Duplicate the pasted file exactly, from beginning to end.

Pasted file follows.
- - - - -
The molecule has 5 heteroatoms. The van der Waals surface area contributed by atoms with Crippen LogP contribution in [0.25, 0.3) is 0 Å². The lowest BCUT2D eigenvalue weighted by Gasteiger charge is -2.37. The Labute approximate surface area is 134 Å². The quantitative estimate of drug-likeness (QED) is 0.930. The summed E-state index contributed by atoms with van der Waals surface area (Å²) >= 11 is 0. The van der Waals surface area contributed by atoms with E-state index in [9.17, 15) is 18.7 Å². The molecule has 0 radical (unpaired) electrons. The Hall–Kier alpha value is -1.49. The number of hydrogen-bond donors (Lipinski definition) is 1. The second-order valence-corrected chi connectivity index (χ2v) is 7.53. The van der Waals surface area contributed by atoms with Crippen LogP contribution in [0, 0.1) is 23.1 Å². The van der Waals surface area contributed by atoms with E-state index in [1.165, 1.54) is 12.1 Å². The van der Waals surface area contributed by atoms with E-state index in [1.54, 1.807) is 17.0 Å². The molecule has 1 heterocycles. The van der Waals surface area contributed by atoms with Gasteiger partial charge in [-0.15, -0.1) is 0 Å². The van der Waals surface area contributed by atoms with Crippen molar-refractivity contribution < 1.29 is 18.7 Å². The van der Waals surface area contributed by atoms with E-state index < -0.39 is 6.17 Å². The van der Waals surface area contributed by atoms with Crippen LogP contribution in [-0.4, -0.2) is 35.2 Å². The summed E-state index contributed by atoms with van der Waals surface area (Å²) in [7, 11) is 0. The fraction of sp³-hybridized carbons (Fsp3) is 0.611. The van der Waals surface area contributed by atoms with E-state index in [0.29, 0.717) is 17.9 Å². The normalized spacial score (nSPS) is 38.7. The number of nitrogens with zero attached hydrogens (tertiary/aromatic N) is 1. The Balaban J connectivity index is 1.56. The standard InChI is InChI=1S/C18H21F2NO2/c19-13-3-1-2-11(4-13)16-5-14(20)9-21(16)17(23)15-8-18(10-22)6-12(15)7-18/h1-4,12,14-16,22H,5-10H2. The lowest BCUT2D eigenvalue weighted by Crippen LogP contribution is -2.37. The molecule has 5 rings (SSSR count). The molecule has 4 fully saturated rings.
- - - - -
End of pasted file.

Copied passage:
The molecule has 5 heteroatoms. The van der Waals surface area contributed by atoms with Crippen LogP contribution in [0.25, 0.3) is 0 Å². The lowest BCUT2D eigenvalue weighted by Gasteiger charge is -2.37. The Labute approximate surface area is 134 Å². The quantitative estimate of drug-likeness (QED) is 0.930. The summed E-state index contributed by atoms with van der Waals surface area (Å²) >= 11 is 0. The van der Waals surface area contributed by atoms with E-state index in [9.17, 15) is 18.7 Å². The molecule has 0 radical (unpaired) electrons. The Hall–Kier alpha value is -1.49. The number of hydrogen-bond donors (Lipinski definition) is 1. The second-order valence-corrected chi connectivity index (χ2v) is 7.53. The van der Waals surface area contributed by atoms with Crippen LogP contribution in [0, 0.1) is 23.1 Å². The van der Waals surface area contributed by atoms with E-state index in [1.165, 1.54) is 12.1 Å². The van der Waals surface area contributed by atoms with E-state index in [1.54, 1.807) is 17.0 Å². The molecule has 1 heterocycles. The van der Waals surface area contributed by atoms with Gasteiger partial charge in [-0.15, -0.1) is 0 Å². The van der Waals surface area contributed by atoms with Crippen molar-refractivity contribution < 1.29 is 18.7 Å². The van der Waals surface area contributed by atoms with E-state index < -0.39 is 6.17 Å². The van der Waals surface area contributed by atoms with Crippen LogP contribution in [-0.4, -0.2) is 35.2 Å². The summed E-state index contributed by atoms with van der Waals surface area (Å²) in [7, 11) is 0. The fraction of sp³-hybridized carbons (Fsp3) is 0.611. The van der Waals surface area contributed by atoms with E-state index in [0.29, 0.717) is 17.9 Å². The normalized spacial score (nSPS) is 38.7. The number of nitrogens with zero attached hydrogens (tertiary/aromatic N) is 1. The Balaban J connectivity index is 1.56. The standard InChI is InChI=1S/C18H21F2NO2/c19-13-3-1-2-11(4-13)16-5-14(20)9-21(16)17(23)15-8-18(10-22)6-12(15)7-18/h1-4,12,14-16,22H,5-10H2. The lowest BCUT2D eigenvalue weighted by Crippen LogP contribution is -2.37. The molecule has 5 rings (SSSR count). The molecule has 4 fully saturated rings.